Prior to 1994 Bolivia was one of the most centralized states in Latin America, with few elected officials of any description at the subnational level, and chains of authority that stretched from the lowliest nurse or school teacher in a distant village directly up to the President and his ministers in the Palacio Quemado in La Paz. Decentralization changed this overnight. On July 1, 1994, responsibility for a suite of local public services was transferred, along with 20 percent of all national tax revenues, to 311 municipal governments newly created or expanded to comprise the entire national territory. A two-tiered system of local oversight and accountability was put into place, and Bolivia became decentralized.
The changes were immediate and dramatic. National public investment patterns shifted from economic production to human capital formation and primary social services. The spatial distribution of resources across Bolivia became far more equitable. And local governments proved far more responsive to objective indicators of local need than central government had been before in: education, agriculture, water and sanitation, health, urban development, and transport. These shifts were disproportionately driven by Bolivia’s smaller, poorer districts, which benefitted from a massive transfer of resources at the expense of the center and cities.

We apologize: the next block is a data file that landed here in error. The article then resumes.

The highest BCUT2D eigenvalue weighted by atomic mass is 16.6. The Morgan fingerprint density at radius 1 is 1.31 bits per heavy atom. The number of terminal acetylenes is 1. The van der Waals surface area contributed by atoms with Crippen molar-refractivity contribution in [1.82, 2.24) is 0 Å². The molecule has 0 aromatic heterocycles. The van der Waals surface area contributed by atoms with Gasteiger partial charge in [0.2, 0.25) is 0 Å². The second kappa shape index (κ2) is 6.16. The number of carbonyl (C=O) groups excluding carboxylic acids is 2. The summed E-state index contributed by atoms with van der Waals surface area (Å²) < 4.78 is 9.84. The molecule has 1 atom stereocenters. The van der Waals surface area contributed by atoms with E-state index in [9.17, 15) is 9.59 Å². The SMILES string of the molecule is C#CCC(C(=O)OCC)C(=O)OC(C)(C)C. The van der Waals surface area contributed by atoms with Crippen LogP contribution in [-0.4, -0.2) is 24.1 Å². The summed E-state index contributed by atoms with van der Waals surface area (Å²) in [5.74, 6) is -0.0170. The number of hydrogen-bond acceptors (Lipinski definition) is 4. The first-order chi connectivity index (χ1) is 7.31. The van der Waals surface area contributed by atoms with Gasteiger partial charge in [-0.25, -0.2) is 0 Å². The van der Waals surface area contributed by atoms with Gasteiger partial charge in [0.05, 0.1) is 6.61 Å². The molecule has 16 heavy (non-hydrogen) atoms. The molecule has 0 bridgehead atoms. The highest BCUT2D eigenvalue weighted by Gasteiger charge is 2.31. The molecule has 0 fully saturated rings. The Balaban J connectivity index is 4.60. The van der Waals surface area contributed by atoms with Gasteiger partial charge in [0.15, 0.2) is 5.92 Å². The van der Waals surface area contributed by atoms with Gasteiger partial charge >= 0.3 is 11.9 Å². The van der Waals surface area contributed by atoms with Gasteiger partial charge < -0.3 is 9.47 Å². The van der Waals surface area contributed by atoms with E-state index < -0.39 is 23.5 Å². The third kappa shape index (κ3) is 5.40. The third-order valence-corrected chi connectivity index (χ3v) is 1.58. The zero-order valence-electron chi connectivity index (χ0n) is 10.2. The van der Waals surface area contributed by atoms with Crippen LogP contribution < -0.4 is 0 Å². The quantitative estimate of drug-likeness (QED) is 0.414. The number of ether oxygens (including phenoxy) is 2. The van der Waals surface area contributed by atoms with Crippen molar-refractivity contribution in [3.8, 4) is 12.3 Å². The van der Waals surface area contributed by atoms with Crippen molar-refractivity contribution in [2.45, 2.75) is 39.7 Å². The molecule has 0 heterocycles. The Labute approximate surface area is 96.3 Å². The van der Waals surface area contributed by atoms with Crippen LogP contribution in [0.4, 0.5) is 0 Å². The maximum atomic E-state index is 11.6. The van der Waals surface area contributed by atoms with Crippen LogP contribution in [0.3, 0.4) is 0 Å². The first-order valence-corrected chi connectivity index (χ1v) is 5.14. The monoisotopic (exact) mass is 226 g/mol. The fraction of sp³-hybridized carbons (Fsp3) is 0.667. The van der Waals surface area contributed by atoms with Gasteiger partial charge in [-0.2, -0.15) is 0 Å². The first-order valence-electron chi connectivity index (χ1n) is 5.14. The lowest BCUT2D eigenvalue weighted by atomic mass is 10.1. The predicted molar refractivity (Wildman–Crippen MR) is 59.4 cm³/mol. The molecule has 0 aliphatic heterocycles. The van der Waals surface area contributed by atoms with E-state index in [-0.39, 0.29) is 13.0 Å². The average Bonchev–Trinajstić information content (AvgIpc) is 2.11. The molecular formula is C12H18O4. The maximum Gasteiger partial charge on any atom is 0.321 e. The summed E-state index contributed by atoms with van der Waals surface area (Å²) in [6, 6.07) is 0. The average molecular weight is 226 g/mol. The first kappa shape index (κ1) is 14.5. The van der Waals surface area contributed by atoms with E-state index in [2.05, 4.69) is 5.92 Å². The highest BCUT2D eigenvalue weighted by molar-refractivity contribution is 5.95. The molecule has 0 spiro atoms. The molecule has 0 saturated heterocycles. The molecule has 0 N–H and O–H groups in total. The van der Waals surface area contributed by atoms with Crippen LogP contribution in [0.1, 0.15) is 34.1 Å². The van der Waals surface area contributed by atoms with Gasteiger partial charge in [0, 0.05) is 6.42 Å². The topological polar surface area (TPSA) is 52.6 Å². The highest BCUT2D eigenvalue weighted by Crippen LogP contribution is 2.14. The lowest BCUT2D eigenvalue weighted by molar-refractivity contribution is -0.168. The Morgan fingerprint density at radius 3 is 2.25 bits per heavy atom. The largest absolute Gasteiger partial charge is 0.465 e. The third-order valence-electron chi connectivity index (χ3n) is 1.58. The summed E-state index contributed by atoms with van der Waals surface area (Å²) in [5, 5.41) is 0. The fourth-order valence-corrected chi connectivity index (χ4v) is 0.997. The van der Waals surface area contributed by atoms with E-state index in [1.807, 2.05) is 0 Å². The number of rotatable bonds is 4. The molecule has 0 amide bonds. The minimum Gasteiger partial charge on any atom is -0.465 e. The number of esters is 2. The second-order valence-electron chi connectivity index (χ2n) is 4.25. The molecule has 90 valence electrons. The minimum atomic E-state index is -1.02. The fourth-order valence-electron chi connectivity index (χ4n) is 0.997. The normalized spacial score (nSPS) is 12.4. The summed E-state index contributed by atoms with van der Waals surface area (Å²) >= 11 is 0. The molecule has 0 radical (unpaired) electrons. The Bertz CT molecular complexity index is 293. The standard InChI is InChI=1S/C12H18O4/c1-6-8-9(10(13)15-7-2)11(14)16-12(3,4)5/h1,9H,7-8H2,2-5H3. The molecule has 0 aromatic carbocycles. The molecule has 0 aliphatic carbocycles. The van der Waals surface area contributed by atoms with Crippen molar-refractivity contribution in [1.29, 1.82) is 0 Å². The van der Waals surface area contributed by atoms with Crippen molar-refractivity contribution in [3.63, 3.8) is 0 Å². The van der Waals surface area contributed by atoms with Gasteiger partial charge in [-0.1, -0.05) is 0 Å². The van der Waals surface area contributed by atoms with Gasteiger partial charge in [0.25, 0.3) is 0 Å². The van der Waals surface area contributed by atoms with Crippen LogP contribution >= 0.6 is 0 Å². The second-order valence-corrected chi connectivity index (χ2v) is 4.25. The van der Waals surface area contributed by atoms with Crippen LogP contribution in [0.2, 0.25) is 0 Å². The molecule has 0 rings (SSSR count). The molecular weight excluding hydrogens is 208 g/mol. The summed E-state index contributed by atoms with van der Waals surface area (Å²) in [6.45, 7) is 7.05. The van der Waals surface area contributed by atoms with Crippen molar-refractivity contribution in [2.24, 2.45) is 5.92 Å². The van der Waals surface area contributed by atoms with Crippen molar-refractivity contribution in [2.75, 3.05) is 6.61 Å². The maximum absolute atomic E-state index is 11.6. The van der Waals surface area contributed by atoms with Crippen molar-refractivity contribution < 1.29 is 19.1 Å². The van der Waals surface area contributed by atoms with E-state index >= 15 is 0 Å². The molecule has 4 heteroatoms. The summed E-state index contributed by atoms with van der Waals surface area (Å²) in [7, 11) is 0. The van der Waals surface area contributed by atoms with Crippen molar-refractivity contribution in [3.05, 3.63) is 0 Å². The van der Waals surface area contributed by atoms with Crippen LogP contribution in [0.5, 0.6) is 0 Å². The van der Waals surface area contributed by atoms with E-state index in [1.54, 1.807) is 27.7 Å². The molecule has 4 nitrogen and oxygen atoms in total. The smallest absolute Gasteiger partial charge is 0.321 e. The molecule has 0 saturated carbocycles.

The temporal pattern of investment – very heavy in certain sectors immediately following reform, with other sectors rising in prominence in later years – is highly suggestive. What it suggests is a process of organizational learning in which local governments cut their teeth on comparatively simple, highly visible projects that enjoy broad support such as building schools and town squares. In the process they built capacity in budgeting, bidding, technical oversight, and other skills important to public management. This allowed them to progress to projects that are more complicated, expensive, and intensive in capital and technical skills, such as roads, health clinics, water and sewerage systems, and improving agricultural productivity.TWEET THIS